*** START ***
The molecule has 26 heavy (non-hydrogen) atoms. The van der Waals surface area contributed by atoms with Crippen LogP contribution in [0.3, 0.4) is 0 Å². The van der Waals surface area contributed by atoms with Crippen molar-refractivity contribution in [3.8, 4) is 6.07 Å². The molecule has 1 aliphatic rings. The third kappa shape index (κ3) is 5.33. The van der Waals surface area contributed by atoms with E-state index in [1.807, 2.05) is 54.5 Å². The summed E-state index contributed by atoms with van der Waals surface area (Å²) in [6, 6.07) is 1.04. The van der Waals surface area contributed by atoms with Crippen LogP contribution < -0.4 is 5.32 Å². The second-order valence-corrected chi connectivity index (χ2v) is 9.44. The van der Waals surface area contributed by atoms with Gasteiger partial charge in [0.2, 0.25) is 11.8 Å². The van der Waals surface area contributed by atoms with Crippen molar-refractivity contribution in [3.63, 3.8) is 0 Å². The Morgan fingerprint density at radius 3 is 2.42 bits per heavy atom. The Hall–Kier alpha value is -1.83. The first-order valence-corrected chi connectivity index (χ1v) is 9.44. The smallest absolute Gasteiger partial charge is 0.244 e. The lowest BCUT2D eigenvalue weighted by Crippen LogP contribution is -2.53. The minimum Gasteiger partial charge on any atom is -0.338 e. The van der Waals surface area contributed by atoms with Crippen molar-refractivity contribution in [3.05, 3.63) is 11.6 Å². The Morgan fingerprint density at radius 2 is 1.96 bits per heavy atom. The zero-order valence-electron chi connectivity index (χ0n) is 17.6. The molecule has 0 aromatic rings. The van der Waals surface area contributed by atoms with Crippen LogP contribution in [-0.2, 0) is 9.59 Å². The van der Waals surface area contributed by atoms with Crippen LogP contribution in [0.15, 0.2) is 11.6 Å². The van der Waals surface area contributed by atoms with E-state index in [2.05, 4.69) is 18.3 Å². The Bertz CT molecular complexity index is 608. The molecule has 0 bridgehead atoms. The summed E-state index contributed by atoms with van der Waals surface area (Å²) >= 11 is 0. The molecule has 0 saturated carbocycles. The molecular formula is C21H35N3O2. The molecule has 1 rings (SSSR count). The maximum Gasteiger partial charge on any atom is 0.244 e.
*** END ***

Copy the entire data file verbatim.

The molecule has 26 heavy (non-hydrogen) atoms. The van der Waals surface area contributed by atoms with Crippen LogP contribution in [0.3, 0.4) is 0 Å². The van der Waals surface area contributed by atoms with Crippen molar-refractivity contribution in [3.8, 4) is 6.07 Å². The molecule has 1 aliphatic rings. The third kappa shape index (κ3) is 5.33. The van der Waals surface area contributed by atoms with E-state index in [1.807, 2.05) is 54.5 Å². The summed E-state index contributed by atoms with van der Waals surface area (Å²) in [6, 6.07) is 1.04. The van der Waals surface area contributed by atoms with Crippen LogP contribution < -0.4 is 5.32 Å². The second-order valence-corrected chi connectivity index (χ2v) is 9.44. The van der Waals surface area contributed by atoms with Gasteiger partial charge in [0.2, 0.25) is 11.8 Å². The van der Waals surface area contributed by atoms with Crippen molar-refractivity contribution in [3.63, 3.8) is 0 Å². The Morgan fingerprint density at radius 3 is 2.42 bits per heavy atom. The Hall–Kier alpha value is -1.83. The first-order valence-corrected chi connectivity index (χ1v) is 9.44. The smallest absolute Gasteiger partial charge is 0.244 e. The lowest BCUT2D eigenvalue weighted by Crippen LogP contribution is -2.53. The minimum Gasteiger partial charge on any atom is -0.338 e. The van der Waals surface area contributed by atoms with Crippen molar-refractivity contribution in [3.05, 3.63) is 11.6 Å². The Morgan fingerprint density at radius 2 is 1.96 bits per heavy atom. The zero-order valence-electron chi connectivity index (χ0n) is 17.6. The molecule has 0 aromatic rings. The van der Waals surface area contributed by atoms with Crippen LogP contribution in [-0.2, 0) is 9.59 Å². The van der Waals surface area contributed by atoms with Crippen LogP contribution in [0.15, 0.2) is 11.6 Å². The van der Waals surface area contributed by atoms with E-state index in [2.05, 4.69) is 18.3 Å². The Bertz CT molecular complexity index is 608. The molecule has 0 bridgehead atoms. The summed E-state index contributed by atoms with van der Waals surface area (Å²) >= 11 is 0. The molecule has 0 saturated carbocycles. The molecular formula is C21H35N3O2. The molecule has 1 rings (SSSR count). The maximum Gasteiger partial charge on any atom is 0.244 e.